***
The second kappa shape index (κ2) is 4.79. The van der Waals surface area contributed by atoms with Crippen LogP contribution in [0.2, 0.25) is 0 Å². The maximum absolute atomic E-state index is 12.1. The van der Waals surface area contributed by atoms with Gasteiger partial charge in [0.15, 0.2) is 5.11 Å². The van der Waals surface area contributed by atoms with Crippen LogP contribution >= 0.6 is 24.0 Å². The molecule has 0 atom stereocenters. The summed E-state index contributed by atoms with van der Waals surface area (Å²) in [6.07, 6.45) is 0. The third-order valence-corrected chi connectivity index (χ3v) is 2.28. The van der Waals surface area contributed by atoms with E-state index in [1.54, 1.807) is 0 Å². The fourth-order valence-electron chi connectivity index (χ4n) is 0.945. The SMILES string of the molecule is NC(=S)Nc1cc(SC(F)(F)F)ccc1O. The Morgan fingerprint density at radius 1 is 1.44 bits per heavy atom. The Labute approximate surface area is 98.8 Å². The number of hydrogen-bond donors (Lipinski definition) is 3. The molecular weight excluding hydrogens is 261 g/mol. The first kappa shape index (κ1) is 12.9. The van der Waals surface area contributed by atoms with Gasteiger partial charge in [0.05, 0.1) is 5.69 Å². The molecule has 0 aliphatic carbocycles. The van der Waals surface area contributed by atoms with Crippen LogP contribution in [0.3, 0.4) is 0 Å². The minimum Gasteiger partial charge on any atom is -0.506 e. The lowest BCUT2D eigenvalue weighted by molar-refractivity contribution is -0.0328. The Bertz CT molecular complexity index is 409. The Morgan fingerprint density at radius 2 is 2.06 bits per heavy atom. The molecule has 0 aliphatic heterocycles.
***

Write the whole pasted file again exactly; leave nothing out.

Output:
The second kappa shape index (κ2) is 4.79. The van der Waals surface area contributed by atoms with Crippen LogP contribution in [0.2, 0.25) is 0 Å². The maximum absolute atomic E-state index is 12.1. The van der Waals surface area contributed by atoms with Gasteiger partial charge in [0.15, 0.2) is 5.11 Å². The van der Waals surface area contributed by atoms with Crippen LogP contribution >= 0.6 is 24.0 Å². The molecule has 0 atom stereocenters. The summed E-state index contributed by atoms with van der Waals surface area (Å²) in [6.07, 6.45) is 0. The third-order valence-corrected chi connectivity index (χ3v) is 2.28. The van der Waals surface area contributed by atoms with E-state index in [1.54, 1.807) is 0 Å². The fourth-order valence-electron chi connectivity index (χ4n) is 0.945. The SMILES string of the molecule is NC(=S)Nc1cc(SC(F)(F)F)ccc1O. The Morgan fingerprint density at radius 1 is 1.44 bits per heavy atom. The Labute approximate surface area is 98.8 Å². The number of hydrogen-bond donors (Lipinski definition) is 3. The molecular weight excluding hydrogens is 261 g/mol. The first kappa shape index (κ1) is 12.9. The van der Waals surface area contributed by atoms with Gasteiger partial charge in [0.05, 0.1) is 5.69 Å². The molecule has 0 aliphatic carbocycles. The van der Waals surface area contributed by atoms with Crippen LogP contribution in [0.3, 0.4) is 0 Å². The minimum Gasteiger partial charge on any atom is -0.506 e. The lowest BCUT2D eigenvalue weighted by molar-refractivity contribution is -0.0328. The Bertz CT molecular complexity index is 409. The Morgan fingerprint density at radius 2 is 2.06 bits per heavy atom. The molecule has 0 aliphatic heterocycles.